Friday, May 2, 2014

Gambel's Quail: Funny Little Desert Birds

Gambel's Quail in Rio Rancho, New Mexico. Photo by Darla Sue Dollman.

The first time we saw a Gambel's Quail we were in the desert outside Albuquerque, New Mexico. We saw two adults and I have no idea how many babies because they have this great defensive habit of scattering in all directions, running so quickly then turning and changing directions so fast that you can barely follow them with a camera! They are lovely birds and great fun to watch! 

Gambel's Quail sitting in a tree in the arroyo behind my house. I love his black, velvety face. Photo by Darla Sue Dollman.

The Gambel's Quail is a true Southwestern bird (and I am speaking figuratively, not scientifically). It is found in the deserts of New Mexico and Arizona. Visitors to New Mexico and Arizona may confuse them with the similar California Quail, but they are not the same species and their territories do not overlap. 

Female Gambel's Qual in Rio Rancho, New Mexico. Photo by Darla Sue Dollman. 

I've often seen Gambel's Quail referred to as "chubby little birds," but they are fast, smart, and cautious. I see them perched on debris from dead trees that people discard in the desert, fence posts, anything that provides them with a slight height advantage so they can watch for predators and send their young scrambling for safety. It's a shame that humans are among the predators or I might have better pictures of them! However, I am certain this pair will soon be scrambling through our neighborhood with a covey of quail as they are clearly paired and will have babies. 

The romantic couple scrambled when they saw me, darting in opposite directions, backtracking, trying to confuse me, then reunited when they realized I was not chasing them and they were safe. 

Gambel's Quail have short necks, small bills, square tails and are easily identified by the bobs on top of their heads. They camouflage well in the desert with their gray, cream, brown and reddish-brown coloring. They are also low to the ground so it's difficult to see them as they scramble among the sage. When they do fly, it is a fast, powerful, but short dart to give them a boost away from a predator.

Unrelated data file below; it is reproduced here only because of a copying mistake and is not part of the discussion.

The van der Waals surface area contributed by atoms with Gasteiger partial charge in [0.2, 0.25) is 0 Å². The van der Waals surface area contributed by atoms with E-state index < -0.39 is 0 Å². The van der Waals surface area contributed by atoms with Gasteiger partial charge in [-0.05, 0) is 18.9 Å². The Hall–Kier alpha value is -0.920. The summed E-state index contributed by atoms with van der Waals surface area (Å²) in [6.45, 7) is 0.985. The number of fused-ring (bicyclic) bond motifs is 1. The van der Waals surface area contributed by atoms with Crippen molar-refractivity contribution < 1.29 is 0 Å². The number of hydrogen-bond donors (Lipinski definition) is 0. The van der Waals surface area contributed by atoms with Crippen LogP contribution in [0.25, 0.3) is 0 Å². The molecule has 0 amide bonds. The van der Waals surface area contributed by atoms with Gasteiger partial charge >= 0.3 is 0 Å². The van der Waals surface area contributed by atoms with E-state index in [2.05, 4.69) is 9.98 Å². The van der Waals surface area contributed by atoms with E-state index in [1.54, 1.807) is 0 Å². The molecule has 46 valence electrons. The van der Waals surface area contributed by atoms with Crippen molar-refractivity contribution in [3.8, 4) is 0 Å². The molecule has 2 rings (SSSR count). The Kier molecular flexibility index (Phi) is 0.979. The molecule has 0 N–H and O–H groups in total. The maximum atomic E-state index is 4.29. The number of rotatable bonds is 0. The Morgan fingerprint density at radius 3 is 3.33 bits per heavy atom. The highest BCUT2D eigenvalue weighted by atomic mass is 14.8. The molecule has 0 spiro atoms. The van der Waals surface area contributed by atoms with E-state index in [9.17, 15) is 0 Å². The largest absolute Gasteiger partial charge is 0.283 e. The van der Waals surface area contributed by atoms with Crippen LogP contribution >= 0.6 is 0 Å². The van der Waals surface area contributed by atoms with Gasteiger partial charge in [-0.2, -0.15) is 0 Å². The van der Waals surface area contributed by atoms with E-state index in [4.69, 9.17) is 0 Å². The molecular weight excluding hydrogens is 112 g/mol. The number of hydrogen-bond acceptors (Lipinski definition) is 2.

They may be a desert bird, but this couple has decided they like my house. This fella is making a quick run across our driveway. Photo by Darla Sue Dollman. 

A group of quail is called a covey. The coveys of Gambel's Quail generally consist of a dozen or more birds. They eat grass and cactus fruit. They hang out in their coveys in the winter the same way antelope do, then pair off in spring. They have 10-12 eggs that incubate for 20 or so days then suddenly have a covey of their own scrambling this way and that! How I wish you could see them, they are such a delight! They look like very busy people running about on city streets trying to get their business done. 

Female Gambel's Quail. Photo by Darla Sue Dollman.

Unfortunately, some areas allow hunting seasons for this bird, lasting from October to February, which seems rather silly--they provide food for desert predators such as wolves and coyotes and cannot possibly provide much meat. If we continue to kill the food of the predators, they will continue to attack our pets and livestock--it's common sense. 


In the A to Z Bloggers Challenge Q is for Quail.

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